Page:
Albert Kligman in 1955. Image Source: National Library of Medicine; used under Fair Use

Albert Kligman in 1955. Image Source: National Library of Medicine; used under Fair Use

In his eyes, he came across something much more valuable in the Northeast Philadelphia correctional facility than itchy, burning feet: a treasure trove of potential test subjects. “All I saw before me were acres of skin,” Kligman later told a Philadelphia newspaper reporter, “It was like a farmer seeing a field for the first time.” Kligman certainly found fertile soil in the Holmesburg inmates, a predominantly poor, African American population. Kligman and his associates convinced the prisoners to opt into medical experiments in exchange for small stipends. The facilitators of the experiments reassured them there were no hazardous materials or risk of long-term effects and hundreds of inmates served as test subjects over the next twenty years.

Under Kligman’s supervision, tests focused on the effects of various additives on human skin. These included medicated skin creams for treating various ailments, such as ringworm, herpes simplex, and herpes zoster and bacteria staphylococcus aureus (Staph infection). Other tests exposed prisoners to to biological agents, such as dioxin (a toxic chemical used in herbicides and an ingredient in Agent Orange) and hallucinatory drugs (as part of a federal government program known as “Project Often”). Inmates involved in the experiments could be easily identified by patchwork patterns of tape on their backs and arms demarcating the numerous skin tests. The tests continued until 1974, when public outcry prompted the researchers to bring the programs to an end.

Popular accounts during the course of the program were fairly favorable; the use of prisoners for medical testing was a common practice (see also the malaria experiments on inmates at the Statesville Penitentiary in Illinois as a contemporary example) at the time. However, opinion turned against the Holmesburg experiments following public outcry over the “Tuskegee Study of Untreated Syphilis in the Negro Male.” Conducted at the Tuskegee Institute in Alabama from 1931 to 1972, the study examined rural sharecroppers from the surrounding area in an experiment on the long-term effects of untreated syphilis on the human body (the effects of which are illustrated by this skull and this wax model from the Mütter Museum collection). The syphilitic patients, predominantly poor African American sharecroppers, were not made aware they suffered from the disease (rather, their condition was described as “bad blood”); all the while scientists monitored the progress of the disease. The program continued even after the development of antibiotics that could combat the disease and did not cease until 1972, when a public backlash ended the program. A lawsuit ensued and the Institute and the federal government reached an out-of-court settlement in 1974 for $10 million. The Tuskegee experiments had long-term consequences, prompting local mistrust in healthcare professionals (in fact, fears over Tuskegee may have played a role in the progression of a tuberculosis outbreak in the region in January 2016).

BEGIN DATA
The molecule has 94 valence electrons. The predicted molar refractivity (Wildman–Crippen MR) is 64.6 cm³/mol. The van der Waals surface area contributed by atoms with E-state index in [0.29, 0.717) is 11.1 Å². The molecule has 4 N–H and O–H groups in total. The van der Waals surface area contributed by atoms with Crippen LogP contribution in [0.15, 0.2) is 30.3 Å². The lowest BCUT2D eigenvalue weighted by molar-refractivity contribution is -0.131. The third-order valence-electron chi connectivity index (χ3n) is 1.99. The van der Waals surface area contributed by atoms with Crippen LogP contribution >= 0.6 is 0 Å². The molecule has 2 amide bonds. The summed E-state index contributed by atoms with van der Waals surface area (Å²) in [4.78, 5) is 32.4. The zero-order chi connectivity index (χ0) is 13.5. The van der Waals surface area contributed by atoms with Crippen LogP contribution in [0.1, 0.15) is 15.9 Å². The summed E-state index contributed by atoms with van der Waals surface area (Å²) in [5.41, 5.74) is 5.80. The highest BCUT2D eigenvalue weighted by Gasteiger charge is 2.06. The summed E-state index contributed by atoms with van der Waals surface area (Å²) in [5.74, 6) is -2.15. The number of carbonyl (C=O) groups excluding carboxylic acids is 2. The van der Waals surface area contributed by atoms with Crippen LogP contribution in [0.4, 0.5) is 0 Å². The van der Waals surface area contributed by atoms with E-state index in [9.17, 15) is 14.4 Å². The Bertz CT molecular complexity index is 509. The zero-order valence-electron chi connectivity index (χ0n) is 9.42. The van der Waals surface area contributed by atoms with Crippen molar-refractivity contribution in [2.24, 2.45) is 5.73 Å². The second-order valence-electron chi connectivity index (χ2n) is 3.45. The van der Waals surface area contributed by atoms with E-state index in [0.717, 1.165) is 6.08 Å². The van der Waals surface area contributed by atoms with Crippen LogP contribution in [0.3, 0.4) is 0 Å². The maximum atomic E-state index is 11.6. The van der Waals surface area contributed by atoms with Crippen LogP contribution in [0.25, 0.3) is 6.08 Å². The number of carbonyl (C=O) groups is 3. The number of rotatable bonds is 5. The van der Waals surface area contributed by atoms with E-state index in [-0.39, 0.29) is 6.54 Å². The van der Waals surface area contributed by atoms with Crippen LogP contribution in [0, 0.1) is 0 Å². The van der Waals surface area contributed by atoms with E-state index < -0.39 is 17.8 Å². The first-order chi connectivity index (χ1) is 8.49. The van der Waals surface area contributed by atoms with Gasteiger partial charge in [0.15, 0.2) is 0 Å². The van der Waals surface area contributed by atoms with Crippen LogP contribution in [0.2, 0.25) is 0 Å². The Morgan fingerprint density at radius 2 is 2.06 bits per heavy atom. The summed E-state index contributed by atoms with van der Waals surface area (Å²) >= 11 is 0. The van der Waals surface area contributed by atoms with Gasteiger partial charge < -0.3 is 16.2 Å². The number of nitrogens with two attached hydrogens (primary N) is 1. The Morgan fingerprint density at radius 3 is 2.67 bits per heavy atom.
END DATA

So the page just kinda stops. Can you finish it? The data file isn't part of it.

Skull with Syphilitic Necrotic

Skull with Syphilitic Necrosis, Mütter Museum, 1161.07

Calls for similar compensation for the Holmesburg inmates persisted for many years after the experiments ceased. During the early 1980s, several inmates filed suit against the agencies involved in the experiments, including the City of Philadelphia, the University of Pennsylvania, Dow Chemical, and Kligman himself. One former test subject–Leodus Jones–received a $40,000 settlement from the City of Philadelphia in 1984.

As in the Tuskegee case, the argument over the experiments conducted at Holmesburg revolved around informed consent and whether the volunteers were made properly aware of the risks involved in participating. Informed consent is an important issue, especially when it comes to testing experimental drugs, and debates over what it means and who can give consent continue to this day. In the case of the Holmesburg inmates, Kligman asserted his experiments followed the proper procedures and emphasized the medical benefits yielded from his research. According to a statement he issued in 1998:

As I have stated repeatedly in the past whenever this issue has arisen, my use of paid prisoners as research subjects in the 1950s and 1960s was in keeping with this nation’s standard protocol for conducting scientific investigations at that time.

To the best of my knowledge, the result of those experiments advanced our knowledge of the pathogenesis of skin disease, and no long-term harm was done to any person who voluntarily participated in the research program.

Meanwhile, the former inmates argued they had not be made fully aware of the risks. As Jones stated during a protest that same year:

These tests were unfair; they were barbaric…We were lied to; we were used and were exploited. We were human guinea pigs.

There have also been those who have argued that by their status as incarcerated individuals that prisoners cannot make a fully informed consent because, as people legally deprived of certain rights, they are subject to institutional coercion (there are studies arguing for or against inmate medical volunteers as being coerced). The issue a thorny legal and ethical discussion.